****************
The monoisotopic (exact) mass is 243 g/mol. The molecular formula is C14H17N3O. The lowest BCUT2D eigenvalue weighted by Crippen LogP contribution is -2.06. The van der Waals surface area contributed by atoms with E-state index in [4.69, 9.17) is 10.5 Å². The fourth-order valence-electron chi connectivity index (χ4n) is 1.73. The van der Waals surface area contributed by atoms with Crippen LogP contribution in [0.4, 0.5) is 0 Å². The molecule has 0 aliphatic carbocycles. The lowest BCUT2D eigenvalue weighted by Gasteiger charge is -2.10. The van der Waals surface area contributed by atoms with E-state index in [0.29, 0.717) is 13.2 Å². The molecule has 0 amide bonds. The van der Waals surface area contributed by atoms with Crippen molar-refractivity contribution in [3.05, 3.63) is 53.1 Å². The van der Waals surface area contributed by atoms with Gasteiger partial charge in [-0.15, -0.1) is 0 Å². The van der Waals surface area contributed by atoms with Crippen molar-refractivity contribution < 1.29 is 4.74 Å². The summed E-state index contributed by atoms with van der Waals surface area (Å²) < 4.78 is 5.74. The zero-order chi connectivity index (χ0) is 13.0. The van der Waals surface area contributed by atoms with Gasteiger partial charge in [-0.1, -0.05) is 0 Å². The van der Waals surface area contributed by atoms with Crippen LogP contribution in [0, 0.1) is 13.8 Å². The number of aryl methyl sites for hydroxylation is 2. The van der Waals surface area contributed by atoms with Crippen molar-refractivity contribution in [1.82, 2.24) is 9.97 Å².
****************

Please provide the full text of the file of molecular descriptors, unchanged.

The monoisotopic (exact) mass is 243 g/mol. The molecular formula is C14H17N3O. The lowest BCUT2D eigenvalue weighted by Crippen LogP contribution is -2.06. The van der Waals surface area contributed by atoms with E-state index in [4.69, 9.17) is 10.5 Å². The fourth-order valence-electron chi connectivity index (χ4n) is 1.73. The van der Waals surface area contributed by atoms with Crippen LogP contribution in [0.4, 0.5) is 0 Å². The molecule has 0 aliphatic carbocycles. The lowest BCUT2D eigenvalue weighted by Gasteiger charge is -2.10. The van der Waals surface area contributed by atoms with E-state index in [0.29, 0.717) is 13.2 Å². The molecule has 0 amide bonds. The van der Waals surface area contributed by atoms with Crippen molar-refractivity contribution in [3.05, 3.63) is 53.1 Å². The van der Waals surface area contributed by atoms with Gasteiger partial charge in [-0.15, -0.1) is 0 Å². The van der Waals surface area contributed by atoms with Crippen molar-refractivity contribution < 1.29 is 4.74 Å². The summed E-state index contributed by atoms with van der Waals surface area (Å²) < 4.78 is 5.74. The zero-order chi connectivity index (χ0) is 13.0. The van der Waals surface area contributed by atoms with Gasteiger partial charge in [-0.1, -0.05) is 0 Å². The van der Waals surface area contributed by atoms with Crippen LogP contribution in [0, 0.1) is 13.8 Å². The number of aryl methyl sites for hydroxylation is 2. The van der Waals surface area contributed by atoms with Crippen molar-refractivity contribution in [1.82, 2.24) is 9.97 Å².